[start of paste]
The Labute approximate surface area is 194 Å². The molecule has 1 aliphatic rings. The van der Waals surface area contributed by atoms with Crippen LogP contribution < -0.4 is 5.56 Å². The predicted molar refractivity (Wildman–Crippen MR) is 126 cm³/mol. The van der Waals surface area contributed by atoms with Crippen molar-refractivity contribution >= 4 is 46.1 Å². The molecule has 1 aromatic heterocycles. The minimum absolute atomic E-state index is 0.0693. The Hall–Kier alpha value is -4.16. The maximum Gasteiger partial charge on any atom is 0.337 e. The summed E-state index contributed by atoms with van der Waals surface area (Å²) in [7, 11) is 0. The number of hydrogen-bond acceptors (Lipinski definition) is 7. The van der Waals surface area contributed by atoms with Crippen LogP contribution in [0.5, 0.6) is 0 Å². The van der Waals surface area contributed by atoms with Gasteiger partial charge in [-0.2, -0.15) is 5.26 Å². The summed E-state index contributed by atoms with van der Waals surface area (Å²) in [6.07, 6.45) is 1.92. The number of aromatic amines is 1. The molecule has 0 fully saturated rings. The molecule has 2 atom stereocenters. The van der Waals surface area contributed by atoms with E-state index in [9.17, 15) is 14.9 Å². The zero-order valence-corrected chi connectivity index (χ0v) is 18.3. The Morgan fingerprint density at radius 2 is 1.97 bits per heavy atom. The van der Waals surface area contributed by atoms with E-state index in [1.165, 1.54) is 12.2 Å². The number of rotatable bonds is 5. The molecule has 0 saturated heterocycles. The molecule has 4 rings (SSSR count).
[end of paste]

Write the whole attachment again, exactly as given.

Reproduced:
The Labute approximate surface area is 194 Å². The molecule has 1 aliphatic rings. The van der Waals surface area contributed by atoms with Crippen LogP contribution < -0.4 is 5.56 Å². The predicted molar refractivity (Wildman–Crippen MR) is 126 cm³/mol. The van der Waals surface area contributed by atoms with Crippen molar-refractivity contribution >= 4 is 46.1 Å². The molecule has 1 aromatic heterocycles. The minimum absolute atomic E-state index is 0.0693. The Hall–Kier alpha value is -4.16. The maximum Gasteiger partial charge on any atom is 0.337 e. The summed E-state index contributed by atoms with van der Waals surface area (Å²) in [7, 11) is 0. The number of hydrogen-bond acceptors (Lipinski definition) is 7. The van der Waals surface area contributed by atoms with Crippen LogP contribution in [0.5, 0.6) is 0 Å². The van der Waals surface area contributed by atoms with Gasteiger partial charge in [-0.2, -0.15) is 5.26 Å². The summed E-state index contributed by atoms with van der Waals surface area (Å²) in [6.07, 6.45) is 1.92. The number of aromatic amines is 1. The molecule has 0 fully saturated rings. The molecule has 2 atom stereocenters. The van der Waals surface area contributed by atoms with E-state index in [9.17, 15) is 14.9 Å². The zero-order valence-corrected chi connectivity index (χ0v) is 18.3. The Morgan fingerprint density at radius 2 is 1.97 bits per heavy atom. The van der Waals surface area contributed by atoms with E-state index in [1.165, 1.54) is 12.2 Å². The number of rotatable bonds is 5. The molecule has 0 saturated heterocycles. The molecule has 4 rings (SSSR count).